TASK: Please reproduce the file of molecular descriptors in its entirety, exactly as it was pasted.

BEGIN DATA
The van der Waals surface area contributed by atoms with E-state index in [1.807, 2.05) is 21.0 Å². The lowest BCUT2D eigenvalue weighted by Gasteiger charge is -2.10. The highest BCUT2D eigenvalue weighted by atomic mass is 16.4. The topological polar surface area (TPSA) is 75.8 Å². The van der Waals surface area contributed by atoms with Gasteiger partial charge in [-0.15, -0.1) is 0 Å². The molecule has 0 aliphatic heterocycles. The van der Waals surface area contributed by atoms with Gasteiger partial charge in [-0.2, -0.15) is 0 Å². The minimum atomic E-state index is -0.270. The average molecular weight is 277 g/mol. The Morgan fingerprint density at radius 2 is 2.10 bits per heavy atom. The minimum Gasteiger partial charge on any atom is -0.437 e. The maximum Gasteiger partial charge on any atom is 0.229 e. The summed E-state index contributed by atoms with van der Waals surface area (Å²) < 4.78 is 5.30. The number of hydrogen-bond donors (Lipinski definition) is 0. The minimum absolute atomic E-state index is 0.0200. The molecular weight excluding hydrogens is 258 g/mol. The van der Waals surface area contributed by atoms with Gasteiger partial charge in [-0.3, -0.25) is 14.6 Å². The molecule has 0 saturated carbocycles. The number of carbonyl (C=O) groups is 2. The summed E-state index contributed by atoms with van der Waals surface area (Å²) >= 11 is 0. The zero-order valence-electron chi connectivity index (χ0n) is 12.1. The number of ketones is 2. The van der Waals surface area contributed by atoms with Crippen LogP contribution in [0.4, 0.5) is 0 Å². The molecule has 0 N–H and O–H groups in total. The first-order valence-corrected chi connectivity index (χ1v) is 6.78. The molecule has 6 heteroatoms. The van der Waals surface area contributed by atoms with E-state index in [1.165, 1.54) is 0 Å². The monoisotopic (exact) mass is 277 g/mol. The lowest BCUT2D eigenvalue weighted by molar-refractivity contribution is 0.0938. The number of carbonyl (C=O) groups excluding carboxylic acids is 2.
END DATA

The van der Waals surface area contributed by atoms with E-state index in [1.807, 2.05) is 21.0 Å². The lowest BCUT2D eigenvalue weighted by Gasteiger charge is -2.10. The highest BCUT2D eigenvalue weighted by atomic mass is 16.4. The topological polar surface area (TPSA) is 75.8 Å². The van der Waals surface area contributed by atoms with Gasteiger partial charge in [-0.15, -0.1) is 0 Å². The molecule has 0 aliphatic heterocycles. The van der Waals surface area contributed by atoms with Gasteiger partial charge in [-0.2, -0.15) is 0 Å². The minimum atomic E-state index is -0.270. The average molecular weight is 277 g/mol. The Morgan fingerprint density at radius 2 is 2.10 bits per heavy atom. The minimum Gasteiger partial charge on any atom is -0.437 e. The maximum Gasteiger partial charge on any atom is 0.229 e. The summed E-state index contributed by atoms with van der Waals surface area (Å²) < 4.78 is 5.30. The number of hydrogen-bond donors (Lipinski definition) is 0. The minimum absolute atomic E-state index is 0.0200. The molecular weight excluding hydrogens is 258 g/mol. The van der Waals surface area contributed by atoms with Gasteiger partial charge in [-0.3, -0.25) is 14.6 Å². The molecule has 0 saturated carbocycles. The number of carbonyl (C=O) groups is 2. The summed E-state index contributed by atoms with van der Waals surface area (Å²) >= 11 is 0. The zero-order valence-electron chi connectivity index (χ0n) is 12.1. The number of ketones is 2. The van der Waals surface area contributed by atoms with Crippen LogP contribution in [0.4, 0.5) is 0 Å². The molecule has 0 N–H and O–H groups in total. The first-order valence-corrected chi connectivity index (χ1v) is 6.78. The molecule has 6 heteroatoms. The van der Waals surface area contributed by atoms with E-state index in [1.165, 1.54) is 0 Å². The monoisotopic (exact) mass is 277 g/mol. The lowest BCUT2D eigenvalue weighted by molar-refractivity contribution is 0.0938. The number of carbonyl (C=O) groups excluding carboxylic acids is 2.